• Defaulted/No Loan Forgiveness – The SBA considers default under the EIDL and failure to apply for forgiveness under the PPP to also be indicators for fraud.
  • Hotline Complaints – The SBA’s Office of Inspector General (OIG) has received numerous complaints of EIDL and PPP fraud, and federal authorities are following up on these complaints.
  • Sole Proprietors/Independent Contractors Without EINs – Since EINs are required for all businesses with more than one employee, applicants claiming to have employees without submitting an EIN are facing scrutiny in many cases.
  • Suspicious Phone Numbers – Similar to bank accounts, EINs and IP addresses, EIDL and PPP loan applications with matching phone numbers are also triggering scrutiny from the SBA and IRS CI.
  • Suspicious Physical Addresses – Matching physical addresses on EIDL and PPP loan applications are also considered to be an indicator of fraud.
  • COVID-19 EIDL Advances – The SBA has identified EIDL advances as an indicator of fraud as well.
  • Suspicious Email Addresses – Along with matching email addresses on multiple loan applications, email addresses from “potentially temporary domains” or that are “essentially masked duplicates . . . [that] do not alter where the email is sent” are also considered to be indicators for EIDL and PPP loan fraud.

The SBA’s report states that hold codes, matching IP addresses and not applying for loan forgiveness are the three most common fraud indicators under the PPP—with each accounting for roughly $17 billion in fraudulent loans. In closing, the report states that SBA OIG “will continue to root out fraud, waste, and abuse and will continue to leverage and marshal the resources available across the federal law enforcement community to bring wrongdoers to justice.”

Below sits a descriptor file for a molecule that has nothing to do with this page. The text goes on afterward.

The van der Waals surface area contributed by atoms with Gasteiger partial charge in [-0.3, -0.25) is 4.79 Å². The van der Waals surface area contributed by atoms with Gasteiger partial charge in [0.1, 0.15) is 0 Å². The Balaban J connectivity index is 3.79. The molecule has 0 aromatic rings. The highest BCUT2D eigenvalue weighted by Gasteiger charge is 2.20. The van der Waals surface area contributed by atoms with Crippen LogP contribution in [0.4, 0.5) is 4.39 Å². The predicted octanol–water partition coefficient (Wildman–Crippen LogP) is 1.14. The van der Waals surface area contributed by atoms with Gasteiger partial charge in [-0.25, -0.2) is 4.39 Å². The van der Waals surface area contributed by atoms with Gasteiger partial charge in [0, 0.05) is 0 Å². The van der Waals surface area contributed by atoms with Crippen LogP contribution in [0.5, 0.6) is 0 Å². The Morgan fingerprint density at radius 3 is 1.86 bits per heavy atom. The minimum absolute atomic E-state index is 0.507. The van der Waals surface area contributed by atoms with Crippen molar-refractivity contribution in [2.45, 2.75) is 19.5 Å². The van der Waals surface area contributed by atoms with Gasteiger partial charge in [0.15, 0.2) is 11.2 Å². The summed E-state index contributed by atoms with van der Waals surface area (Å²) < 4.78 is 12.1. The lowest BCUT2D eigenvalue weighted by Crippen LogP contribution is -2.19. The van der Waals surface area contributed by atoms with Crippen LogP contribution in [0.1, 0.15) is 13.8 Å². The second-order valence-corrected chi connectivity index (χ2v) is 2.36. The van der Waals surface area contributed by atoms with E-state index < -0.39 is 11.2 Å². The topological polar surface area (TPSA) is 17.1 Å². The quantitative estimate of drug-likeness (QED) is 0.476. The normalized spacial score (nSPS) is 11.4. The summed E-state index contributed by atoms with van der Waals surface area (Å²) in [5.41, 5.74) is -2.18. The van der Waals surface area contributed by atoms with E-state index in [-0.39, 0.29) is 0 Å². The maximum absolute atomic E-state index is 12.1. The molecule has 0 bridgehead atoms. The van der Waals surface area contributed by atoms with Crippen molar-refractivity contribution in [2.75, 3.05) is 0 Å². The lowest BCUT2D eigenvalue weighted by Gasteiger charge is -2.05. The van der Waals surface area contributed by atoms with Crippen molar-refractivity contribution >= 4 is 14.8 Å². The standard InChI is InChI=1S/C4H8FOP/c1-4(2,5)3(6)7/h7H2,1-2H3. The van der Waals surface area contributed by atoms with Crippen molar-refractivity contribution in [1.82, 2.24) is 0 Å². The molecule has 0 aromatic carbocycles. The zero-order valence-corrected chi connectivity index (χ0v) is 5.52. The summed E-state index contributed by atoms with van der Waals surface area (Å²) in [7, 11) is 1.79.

Representative Introduces PPP Shell Company Discovery Act (H.R. 1476)

In response to the high volume of fraud under the PPP, Representative William Timmons (R-SC) introduced the PPP Shell Company Discovery Act (H.R. 1476) in March of this year. With the stated goal of “catch[ing] PPP loan fraudsters, the legislation seeks to create a report of PPP loan recipients that had no tax withholdings in 2019 and that received loans at least four times their highest payroll amount during the 2018 calendar year. The bill is co-sponsored by representatives Lance Gooden and Pete Sessions from Texas and was most recently referred to the House’s Small Business Committee and Committee on Ways and Means.

Regardless of whether the PPP Shell Company Discovery Act passes, the SBA, IRS CI and other federal authorities have more than enough resources at their disposal to investigate and prosecute EIDL and PPP loan fraud. With federal authorities continuing to prioritize enforcement in this area in 2023 (and likely beyond) EIDL and PPP loan applicants and recipients must be prepared to affirmatively demonstrate compliance or defend against fraud allegations if necessary.

Contact Brown Tax, P.C.

Brown Tax, P.C. is a tax litigation and white-collar defense law firm that represents high-income and high-net-worth clients in high-stakes federal tax controversies. If you would like to speak with a lawyer at our firm about an EIDL or PPP loan, please call 888-870-0025 or request an appointment online today.